CAR T-cell therapy for multiple myeloma provides the possibility of deep and durable remissions for patients who have relapsed after numerous lines of therapy. Read what our expert has to say about the most recent clinical data and the practical management of cytokine release syndrome (CRS) and immune effector cell-associated neurotoxicity syndrome (ICANS).
The Evolution of CAR T-Cell Therapies in RRMM
Chimeric antigen receptor (CAR) T-cell therapy for multiple myeloma (MM) provides the possibility of deep and durable remissions for patients who have relapsed after multiple lines of therapy.1 These patients, whose disease is commonly referred to as triple-class refractory (refractory to proteasome inhibitors, immunomodulatory agents, and monoclonal antibodies) or penta-refractory (refractory to bortezomib, carfilzomib, lenalidomide, pomalidomide, and daratumumab or isatuximab), have extremely poor outcomes. Median overall survival (OS) is 9 months for patients with triple-class refractory MM and 6 months for those with penta-refractory disease.2,3
What Are the Current Indications and Efficacy of CAR T-Cell Therapy for Patients with MM?
There are currently 2 CAR T-cell therapies approved by the US Food and Drug Administration (FDA) for patients with MM who have received 4 or more prior lines of therapy including an immunomodulatory agent, a proteasome inhibitor, and an anti-CD38 monoclonal antibody.4,5 These agents target B-cell maturation antigen (BCMA), which is preferentially expressed on the cell surface of mature B-lymphocytes and overexpressed in MM cells.6 The FDA approved idecabtagene vicleucel (ide-cel) on March 29, 2021, based on a phase 2 study of 128 patients which showed a 74% overall response rate, median progression-free survival (PFS) of 8.8 months, and median OS of 19.4 months.7 The recently reported phase 3 KarMMa-3 study randomized 386 patients with relapsed/refractory MM after 2 to 4 prior therapies to ide-cel or standard of care treatment. In that study, median PFS was 13.3 months with ide-cel compared with 4.4 months using standard treatment (HR = 0.49; P < 0.001).8 The FDA approved ciltacabtagene autoleucel (cilta-cel) on February 28, 2022, based on the phase 1b/2 CARTITUDE-1 study of 97 patients who had received 3 or more prior lines of therapy. Treatment with cilta-cel resulted in a 98% ORR, and 83% of patients reached a stringent complete response. The median duration of response was not estimable, and median PFS and OS have not been reached (Table 1).9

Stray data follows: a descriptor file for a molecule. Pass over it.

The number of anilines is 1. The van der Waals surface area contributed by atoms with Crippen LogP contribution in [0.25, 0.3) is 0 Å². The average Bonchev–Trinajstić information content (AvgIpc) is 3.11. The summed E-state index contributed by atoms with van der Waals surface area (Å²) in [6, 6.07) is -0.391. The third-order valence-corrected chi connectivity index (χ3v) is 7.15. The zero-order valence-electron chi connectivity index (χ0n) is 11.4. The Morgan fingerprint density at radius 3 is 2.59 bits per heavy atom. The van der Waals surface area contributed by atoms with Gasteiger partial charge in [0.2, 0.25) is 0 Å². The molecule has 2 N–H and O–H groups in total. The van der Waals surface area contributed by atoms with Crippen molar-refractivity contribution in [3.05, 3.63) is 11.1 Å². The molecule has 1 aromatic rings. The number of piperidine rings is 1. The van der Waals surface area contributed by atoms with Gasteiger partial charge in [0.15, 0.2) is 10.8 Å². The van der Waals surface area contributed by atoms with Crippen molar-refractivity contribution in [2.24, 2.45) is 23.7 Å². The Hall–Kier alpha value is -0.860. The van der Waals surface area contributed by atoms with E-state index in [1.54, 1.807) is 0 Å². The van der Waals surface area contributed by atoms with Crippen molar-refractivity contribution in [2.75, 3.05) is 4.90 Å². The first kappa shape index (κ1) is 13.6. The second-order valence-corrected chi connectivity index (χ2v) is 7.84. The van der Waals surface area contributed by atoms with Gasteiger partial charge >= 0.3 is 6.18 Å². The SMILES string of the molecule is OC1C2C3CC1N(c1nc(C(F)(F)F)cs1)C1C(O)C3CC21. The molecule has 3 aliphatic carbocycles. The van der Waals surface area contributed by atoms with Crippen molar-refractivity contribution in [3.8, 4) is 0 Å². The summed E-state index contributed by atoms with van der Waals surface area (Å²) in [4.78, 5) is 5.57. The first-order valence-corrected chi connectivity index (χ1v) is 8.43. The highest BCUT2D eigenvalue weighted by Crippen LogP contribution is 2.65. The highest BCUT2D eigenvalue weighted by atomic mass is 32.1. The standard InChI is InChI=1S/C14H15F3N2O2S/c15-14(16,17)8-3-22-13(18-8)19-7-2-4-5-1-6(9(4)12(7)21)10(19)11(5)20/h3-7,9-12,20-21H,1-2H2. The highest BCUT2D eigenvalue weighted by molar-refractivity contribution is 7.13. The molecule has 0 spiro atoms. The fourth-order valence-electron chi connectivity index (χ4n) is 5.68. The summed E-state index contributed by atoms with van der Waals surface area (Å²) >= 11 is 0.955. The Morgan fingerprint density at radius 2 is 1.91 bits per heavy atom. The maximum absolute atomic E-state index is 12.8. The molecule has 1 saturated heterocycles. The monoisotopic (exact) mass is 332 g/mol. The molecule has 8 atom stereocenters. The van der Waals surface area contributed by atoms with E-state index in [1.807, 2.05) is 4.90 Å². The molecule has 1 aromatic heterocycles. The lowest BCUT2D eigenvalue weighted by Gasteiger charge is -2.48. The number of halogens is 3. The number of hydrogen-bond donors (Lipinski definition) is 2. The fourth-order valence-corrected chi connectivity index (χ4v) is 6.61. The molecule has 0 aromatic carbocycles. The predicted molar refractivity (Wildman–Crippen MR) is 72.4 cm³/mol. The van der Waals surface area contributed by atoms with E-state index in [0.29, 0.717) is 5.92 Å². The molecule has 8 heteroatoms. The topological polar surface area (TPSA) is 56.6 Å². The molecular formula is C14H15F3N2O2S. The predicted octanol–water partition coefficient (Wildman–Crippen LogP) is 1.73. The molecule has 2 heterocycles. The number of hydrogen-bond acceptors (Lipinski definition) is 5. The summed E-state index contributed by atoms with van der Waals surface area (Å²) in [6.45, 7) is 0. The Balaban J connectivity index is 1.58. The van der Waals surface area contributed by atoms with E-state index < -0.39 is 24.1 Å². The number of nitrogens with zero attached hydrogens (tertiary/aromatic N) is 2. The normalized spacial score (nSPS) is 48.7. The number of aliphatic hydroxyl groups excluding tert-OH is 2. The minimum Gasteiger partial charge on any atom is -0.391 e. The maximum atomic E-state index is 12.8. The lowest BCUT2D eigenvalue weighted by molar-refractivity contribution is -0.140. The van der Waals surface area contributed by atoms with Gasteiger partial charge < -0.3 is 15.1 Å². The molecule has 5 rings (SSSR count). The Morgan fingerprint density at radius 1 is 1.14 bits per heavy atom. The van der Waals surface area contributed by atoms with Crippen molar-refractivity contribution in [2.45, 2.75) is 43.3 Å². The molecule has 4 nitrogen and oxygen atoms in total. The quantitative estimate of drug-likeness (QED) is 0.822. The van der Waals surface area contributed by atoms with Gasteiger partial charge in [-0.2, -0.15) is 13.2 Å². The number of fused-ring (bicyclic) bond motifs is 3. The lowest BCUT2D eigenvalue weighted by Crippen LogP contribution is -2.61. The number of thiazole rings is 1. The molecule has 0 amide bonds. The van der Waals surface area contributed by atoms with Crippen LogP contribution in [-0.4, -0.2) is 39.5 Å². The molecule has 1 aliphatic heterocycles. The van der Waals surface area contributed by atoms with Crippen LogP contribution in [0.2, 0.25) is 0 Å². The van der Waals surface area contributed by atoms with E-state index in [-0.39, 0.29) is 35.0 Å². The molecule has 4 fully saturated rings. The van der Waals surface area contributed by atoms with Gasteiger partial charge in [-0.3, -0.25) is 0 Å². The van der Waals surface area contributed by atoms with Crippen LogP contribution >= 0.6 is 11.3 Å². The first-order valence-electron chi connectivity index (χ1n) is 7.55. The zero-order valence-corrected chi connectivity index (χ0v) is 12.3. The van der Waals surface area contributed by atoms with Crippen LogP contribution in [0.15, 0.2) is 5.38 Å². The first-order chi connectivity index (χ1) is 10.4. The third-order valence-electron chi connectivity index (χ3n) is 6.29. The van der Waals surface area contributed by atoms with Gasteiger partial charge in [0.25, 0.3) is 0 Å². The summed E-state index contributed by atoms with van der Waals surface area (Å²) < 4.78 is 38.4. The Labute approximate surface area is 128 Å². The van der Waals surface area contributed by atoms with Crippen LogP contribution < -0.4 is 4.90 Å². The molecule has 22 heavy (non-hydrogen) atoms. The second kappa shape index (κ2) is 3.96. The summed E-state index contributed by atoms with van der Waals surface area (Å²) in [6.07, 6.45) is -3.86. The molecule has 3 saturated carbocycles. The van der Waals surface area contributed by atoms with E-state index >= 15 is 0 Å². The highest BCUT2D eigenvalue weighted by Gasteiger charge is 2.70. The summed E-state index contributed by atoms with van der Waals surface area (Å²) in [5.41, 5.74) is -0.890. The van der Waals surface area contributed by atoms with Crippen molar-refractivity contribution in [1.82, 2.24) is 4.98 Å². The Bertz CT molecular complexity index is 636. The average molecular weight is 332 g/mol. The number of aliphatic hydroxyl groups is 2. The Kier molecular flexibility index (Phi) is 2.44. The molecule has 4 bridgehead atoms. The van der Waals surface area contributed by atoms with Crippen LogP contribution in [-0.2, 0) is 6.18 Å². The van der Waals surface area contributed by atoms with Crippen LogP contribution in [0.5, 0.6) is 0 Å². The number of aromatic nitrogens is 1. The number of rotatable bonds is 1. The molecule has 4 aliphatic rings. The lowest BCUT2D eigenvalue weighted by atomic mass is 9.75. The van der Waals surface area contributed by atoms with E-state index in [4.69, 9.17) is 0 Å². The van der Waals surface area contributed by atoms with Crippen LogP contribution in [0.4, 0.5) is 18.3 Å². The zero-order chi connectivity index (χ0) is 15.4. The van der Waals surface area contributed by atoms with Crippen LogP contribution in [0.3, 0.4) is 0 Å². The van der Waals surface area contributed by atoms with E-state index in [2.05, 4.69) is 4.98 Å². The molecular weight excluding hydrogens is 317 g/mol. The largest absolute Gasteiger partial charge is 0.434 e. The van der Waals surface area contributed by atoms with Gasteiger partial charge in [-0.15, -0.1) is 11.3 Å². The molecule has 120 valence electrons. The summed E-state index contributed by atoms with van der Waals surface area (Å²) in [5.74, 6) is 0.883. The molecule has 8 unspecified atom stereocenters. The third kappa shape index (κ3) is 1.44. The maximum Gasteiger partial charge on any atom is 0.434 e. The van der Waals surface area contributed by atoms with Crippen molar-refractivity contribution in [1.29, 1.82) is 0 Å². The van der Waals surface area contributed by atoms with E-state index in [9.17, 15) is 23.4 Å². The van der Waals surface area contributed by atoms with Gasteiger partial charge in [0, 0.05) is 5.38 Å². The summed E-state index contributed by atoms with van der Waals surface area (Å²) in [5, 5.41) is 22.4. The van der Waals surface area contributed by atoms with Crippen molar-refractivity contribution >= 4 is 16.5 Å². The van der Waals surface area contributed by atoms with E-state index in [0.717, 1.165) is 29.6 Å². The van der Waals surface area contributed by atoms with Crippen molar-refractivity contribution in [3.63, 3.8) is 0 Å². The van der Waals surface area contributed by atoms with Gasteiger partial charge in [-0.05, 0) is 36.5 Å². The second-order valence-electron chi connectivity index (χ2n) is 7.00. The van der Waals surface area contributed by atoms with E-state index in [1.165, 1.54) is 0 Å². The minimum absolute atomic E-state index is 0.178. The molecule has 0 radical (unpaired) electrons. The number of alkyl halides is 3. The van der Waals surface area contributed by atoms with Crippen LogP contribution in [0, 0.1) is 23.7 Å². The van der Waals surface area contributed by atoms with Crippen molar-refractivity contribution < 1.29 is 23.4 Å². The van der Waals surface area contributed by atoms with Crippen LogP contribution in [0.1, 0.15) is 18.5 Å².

What Adverse Events Are Most Common?
While the efficacy of CAR T-cell therapy is notable, the treatment is associated with serious side effects. Cytokine release syndrome (CRS), which can develop after any immunotherapy, is the most commonly occurring CAR T-cell therapy-associated adverse event (Table 1). CRS can range in severity from mild to life-threatening and must be appropriately managed to prevent severe morbidity and mortality.10
Although rarer than CRS, immune effector cell-associated neurotoxicity syndrome (ICANS) is another noteworthy side effect that needs to be carefully monitored and managed (Table 1). ICANS is not considered a direct effect of CAR T-cell therapy, but a response to inflammatory cytokines that increase vascular permeability and endothelial activation, leading to a breakdown of the blood-brain barrier.11
Table 1: Response, PFS, CRS, and Neurotoxicities Reported in Clinical Studies Leading to FDA Approval of CAR T-Cell Therapy in MM
CAR, chimeric antigen receptor; cilta-cel, ciltacabtagene autoleucel; CR, complete response; CRS, cytokine release syndrome; ide-cel, idecabtagene vicleucel; mPFS, median progression-free survival; NR, not reached; NT, neurotoxicity; ORR, overall response rate.